Books | Page Publishing

What I Was Thinking

Simon Gelman started to think about writing a book seventeen years ago, at the end of his chairmanship. Initially, he saw quite a few obstacles. His hesitations were related to his lack of knowledge of the English language, lack of knowledge of American culture, and lack (rather a complete absence) of experience in writing nonmedical text. Over the years, the conceived idea was maturing, and the question of whether writing the book or not gradually converted into how to write it. Gelman managed to overcome the uncertainties and decided just to tell the story.

The first chapter of the book is a memoir. However, it is written as a retrospective analysis of the thoughts Gelman had and actions he chose at different periods of his life. The following chapters address certain subjects like how to be a chairman of an academic medical department, relationships between doctors and patients, socialism and capitalism, and anti-Semitism.

These chapters describe Gelman's views and how they changed over time, affected by his maturing and life in three different countries (Soviet Union, Israel, and United States) with very different social structures and cultures.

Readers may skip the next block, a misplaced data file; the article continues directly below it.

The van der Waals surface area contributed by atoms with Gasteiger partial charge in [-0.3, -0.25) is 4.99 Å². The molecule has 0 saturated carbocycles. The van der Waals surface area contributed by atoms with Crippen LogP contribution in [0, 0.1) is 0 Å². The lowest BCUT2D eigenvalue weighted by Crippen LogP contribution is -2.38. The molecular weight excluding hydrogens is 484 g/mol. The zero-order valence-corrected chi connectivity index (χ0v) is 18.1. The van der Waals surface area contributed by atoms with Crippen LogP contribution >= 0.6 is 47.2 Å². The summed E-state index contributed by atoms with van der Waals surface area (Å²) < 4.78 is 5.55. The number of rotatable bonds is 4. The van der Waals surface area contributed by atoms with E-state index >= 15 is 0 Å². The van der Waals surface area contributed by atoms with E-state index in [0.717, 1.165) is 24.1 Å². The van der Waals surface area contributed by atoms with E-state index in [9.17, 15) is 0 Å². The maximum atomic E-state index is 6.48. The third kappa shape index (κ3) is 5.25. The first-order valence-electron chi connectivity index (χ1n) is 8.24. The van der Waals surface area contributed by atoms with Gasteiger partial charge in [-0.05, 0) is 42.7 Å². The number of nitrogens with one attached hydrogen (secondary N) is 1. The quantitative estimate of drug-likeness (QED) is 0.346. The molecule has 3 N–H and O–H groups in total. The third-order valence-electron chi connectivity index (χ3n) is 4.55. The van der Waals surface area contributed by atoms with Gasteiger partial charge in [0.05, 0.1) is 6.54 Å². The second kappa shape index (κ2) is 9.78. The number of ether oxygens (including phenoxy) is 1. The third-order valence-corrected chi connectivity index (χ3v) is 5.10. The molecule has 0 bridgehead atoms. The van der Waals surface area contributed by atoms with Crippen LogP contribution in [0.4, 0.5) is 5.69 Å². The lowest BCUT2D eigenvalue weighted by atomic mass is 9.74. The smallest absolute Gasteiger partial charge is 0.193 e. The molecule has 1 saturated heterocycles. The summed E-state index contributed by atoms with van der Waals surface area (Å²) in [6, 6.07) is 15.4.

A few of Gelman's friends who read the first drafts of this book were saying that these chapters that describe his changing views on the subjects can be helpful to understand many different, often not-well-justified actions in human lives. The book does not suggest what should be done in one or another circumstance. It rather tells the story of how and why the decisions (right or wrong) were made depending on the background and acquired knowledge.

--Simon Gelman

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